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You could either save the requests as they come in (to an event store of some kind), or you could keep multiple versions of the underlying data, such that each change which needs to be tracked creates a new copy of the entity. In choosing between these two, you are making the same tradeoff one always makes: storage cost vs compute cost. Let's say I have ...


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How does one write & run queries against a database/warehouse if they have no knowledge of how the data is structured? Short answer - you can't. It's like asking how you can do exploratory surgery on someone, but you know nothing about Anatomy. OK, you can do slightly less damage in a database, but the principle is the same. You have to find out ...


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I'd need to know better the situation in which you had to do that, otherwise my answer may not be what you're looking for. In general you know the structure; either you created the application and thus the tables and obviously then you know their structure, or the person who created it documented to you, or provided a script to create the tables that you ...


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There's standard system tables that will tell you the names of the custom user-defined tables and their columns and types (metadata packaged as well-known tables & columns).  And this is how some abstract database user interfaces, management tools, and debugging tools can be made to work against any (SQL, user-defined) database that they have never ...


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A table called CityTranslations could be of help or more generically Translations. Make a FK to the table that has the city column. The table could have a column for the translation value and the language code. Only have records for values that exist so you don't have a column with lots of NULL values. Sounds like you would start with 10 rows and as more ...


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Taking into account that you're not planning to have a new translation for the next couple of years I prefer the first approach because it eliminates the need for inner join when obtaining English translation. Which in turn would be beneficial for performance. In any case, I suggest you consider if localization could be made somewhere else. I.e. on the ...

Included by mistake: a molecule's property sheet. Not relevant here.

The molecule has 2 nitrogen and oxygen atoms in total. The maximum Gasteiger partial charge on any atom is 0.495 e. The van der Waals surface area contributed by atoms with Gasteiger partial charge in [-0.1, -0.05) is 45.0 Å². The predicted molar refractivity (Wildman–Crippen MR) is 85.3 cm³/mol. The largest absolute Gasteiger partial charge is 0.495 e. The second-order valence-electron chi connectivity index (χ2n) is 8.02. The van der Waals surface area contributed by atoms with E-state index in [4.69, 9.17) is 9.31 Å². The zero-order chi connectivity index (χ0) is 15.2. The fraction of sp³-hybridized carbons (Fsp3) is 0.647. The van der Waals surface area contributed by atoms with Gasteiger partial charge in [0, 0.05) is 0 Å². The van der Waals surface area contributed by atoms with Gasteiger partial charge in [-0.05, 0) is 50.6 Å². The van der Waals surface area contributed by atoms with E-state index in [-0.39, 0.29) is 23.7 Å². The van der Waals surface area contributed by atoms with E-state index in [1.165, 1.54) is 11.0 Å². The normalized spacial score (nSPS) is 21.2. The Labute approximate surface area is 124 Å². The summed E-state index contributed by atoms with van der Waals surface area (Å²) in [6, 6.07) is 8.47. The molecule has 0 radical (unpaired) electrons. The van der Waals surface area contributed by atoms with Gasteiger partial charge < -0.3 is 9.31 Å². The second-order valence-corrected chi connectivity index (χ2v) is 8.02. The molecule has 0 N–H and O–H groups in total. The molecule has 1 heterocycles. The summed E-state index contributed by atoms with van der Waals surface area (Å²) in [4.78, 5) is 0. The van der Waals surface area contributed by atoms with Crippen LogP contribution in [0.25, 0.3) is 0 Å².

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One drawback of using overly long columns is in run-time memory allocation. SQL Server will use half the declared length when calculating how much memory to request. So for varchar(100) it will be 50 bytes per value. This may not be a problem if the server has sufficient RAM or such queries are infrequent. If, however, it is every row in every table in ...


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Yes it does smell just a little :) The first improvement you could make is to encapsulate the id comparisons inside the Tag class by providing boolean methods like tag->isDepositPaid() and customer->hasPaidDeposit(). There will be a tiny performance hit - probably impossible to measure as database operations are likely going to be the performance limiting ...


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Yes, this smells and proves to be very inflexible. If it would just be about important vs. less important tags, I'd just mark those in the tags table with a property is_important. But your code example suggests that there may also some special, application specific behavior behind it. This creates an issue since the application behavior is tightly ...


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To store hierarchical data in a relational database you have a few choices of techniques. Depending on your use case (read-heavy, write-heavy, implementation complexity, etc.) you may want to evaluate them given your constraints and choose then. Nested sets Example: left right key value 1 6 a 2 5 b 3 4 ...


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A good rule of thumb is to design the database schema without too much regard to optimizing performance (especially if you're new) and then change it, if necessary, for performance reasons. As Delioth points out, you often won't know the real bottlenecks until it's working. Generally, you are not going to need to change the core table structures to ...


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If files can be associated either with sessions or subsessions, you should consider using separate association tables for that. Session table Id ... SubSession table Id Session -> references Sessions.Id ... Files table Id FileName ... SessionFiles table Session -> references Session.Id File -> references Files.Id SubSessionFiles table SubSession -> ...


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Assumed sessions and subsessions have more properties in common than just the property of being a container for files, I would avoid to have two different tables Session and Subsession. Just give Session a nullable foreign key field ParentSessionID. Where this field is NULL, the session is a "normal" one, where it is filled, the session is a subsession. Now ...


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It's not clear whether you are satisfied with an eventually consistent model, but using commands to create a changelog might be applicable here. Check CQRS for details. This would allow you to store changes (as well as keep an audit log to track changes etc.) in a uniform format (like "update", "entity", "property", "newvalue: 2" type of thing). However the ...


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